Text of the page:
The advancements being made through the development and commercialization of high technologies are being used throughout industry to improve the quality and productivity of our every-day workplace. Some of these technologies are also being applied to standard products with the goal of developing niche markets for specific use items.
I propose that we take some of these technologies and apply them to recreational goods so that we can realize improvements in the quality of every-day life. One specific application I have in mind is the use of GPS (Global Positioning System) technology in the game of golf.
Everyone who has ever played the game, except maybe Tiger Woods, has experienced the wasted time and expense of searching for a lost ball. The adverse effects of losing a golf ball during a record-breaking round can have traumatic effects on the golfer. Time spent in searching for the lost ball breaks the rhythm that the golfer had, and shifts the focus away from the sport and into the role of "search and rescue." GPS technology applied to golf balls would also enable the game to be played quicker. Slow play has plagued the sport for decades, and it's only getting worse.
It's been said that a reduction in the number of balls used (and lost) could have a negative effect on the golf ball market, but these effects can be offset by the higher price associated with the Golfball Positioning System (GPS). After all, who wouldn't pay a little more for a ball they couldn't lose?
A quick scan of the available specialty balls on the market shows there is indeed a market for the GPS ball. Special-use balls are already designed and sold, including: floating balls for water holes, exploding balls for the quick joke, practice balls, distance balls, cut-proof balls, and glow-in-the-dark balls for golfing at night. There's even a market for "used" balls that have been found or retrieved from water hazards (I understand that the proper term for used balls is "experienced," which justifies their high price). The market for a ball you can't lose would be tremendous!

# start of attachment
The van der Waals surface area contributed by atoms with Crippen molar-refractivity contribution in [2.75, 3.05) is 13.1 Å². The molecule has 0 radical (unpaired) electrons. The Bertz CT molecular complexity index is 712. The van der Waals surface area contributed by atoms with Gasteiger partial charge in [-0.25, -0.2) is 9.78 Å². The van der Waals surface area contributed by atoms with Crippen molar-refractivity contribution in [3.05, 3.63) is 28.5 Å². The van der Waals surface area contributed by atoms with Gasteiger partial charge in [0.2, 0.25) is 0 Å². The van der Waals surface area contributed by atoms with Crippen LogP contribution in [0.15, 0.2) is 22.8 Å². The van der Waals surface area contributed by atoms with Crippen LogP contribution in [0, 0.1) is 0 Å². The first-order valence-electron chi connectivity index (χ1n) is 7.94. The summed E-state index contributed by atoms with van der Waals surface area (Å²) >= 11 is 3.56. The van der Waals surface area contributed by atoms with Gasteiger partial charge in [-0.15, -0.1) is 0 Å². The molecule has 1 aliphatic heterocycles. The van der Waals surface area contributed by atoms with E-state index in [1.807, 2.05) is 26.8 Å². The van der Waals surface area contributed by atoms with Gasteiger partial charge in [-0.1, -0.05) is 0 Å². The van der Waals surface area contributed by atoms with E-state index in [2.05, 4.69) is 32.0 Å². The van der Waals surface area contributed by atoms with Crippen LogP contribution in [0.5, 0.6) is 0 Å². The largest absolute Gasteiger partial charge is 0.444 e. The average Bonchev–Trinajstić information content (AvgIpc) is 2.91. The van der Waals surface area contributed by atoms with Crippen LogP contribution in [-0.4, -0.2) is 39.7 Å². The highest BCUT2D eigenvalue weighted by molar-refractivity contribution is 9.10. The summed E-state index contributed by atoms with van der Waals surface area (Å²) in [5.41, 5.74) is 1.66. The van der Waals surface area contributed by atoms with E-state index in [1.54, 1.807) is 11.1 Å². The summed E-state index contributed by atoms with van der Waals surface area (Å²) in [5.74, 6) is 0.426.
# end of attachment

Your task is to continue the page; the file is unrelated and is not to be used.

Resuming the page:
The problem before us is how to best utilize GPS technology and to develop a portable scanner (hand-held or bag-held) for the golfer to track the ball's flight and final resting spot. (Keeping in mind, of course, that the design solution should probably also be waterproof).
We need to identify the ball's design parameters to assist in development of the GPS capability:
Dimple profile in ball's cover amplifies the GPS signal (works like 382 tiny radar dishes)
These enhanced design features will be used synergistically to maintain proven ball flight characteristics while still providing full GPS capability. Who knows, we could even end up with a ball that flies farther, holds better, and travels straighter than anything already on the market.
This report is one of a series of occasional columns exploring the not-altogether-serious side of engineering by Ken Foote, a mechanical engineer at GDLS. You can reach Ken at footes@ novagate.com or e-mail your comments to us at kfield@cahners. com. For
the worked out solution, visit www.manufacturing.net/ magazine/dn/archives/headwork/headwork.html.
Ken, a beginning golfer, hits a ball at an angle▀with the horizontal. If its speed at the highest point of its trajectory is 10 ft/sec, the radius of curvature of the trajectory at that point is most nearly:
A) 0.32 ft
B) 3.11 ft
C) 3.22 ft
D) 31.1 ft
E) Cannot be determined without knowing the angle▀
See answer below.
Source: Adapted from the Fundamentals of Engineering Examination, Eugene L. Boronow, Prentice Hall Press, 1986.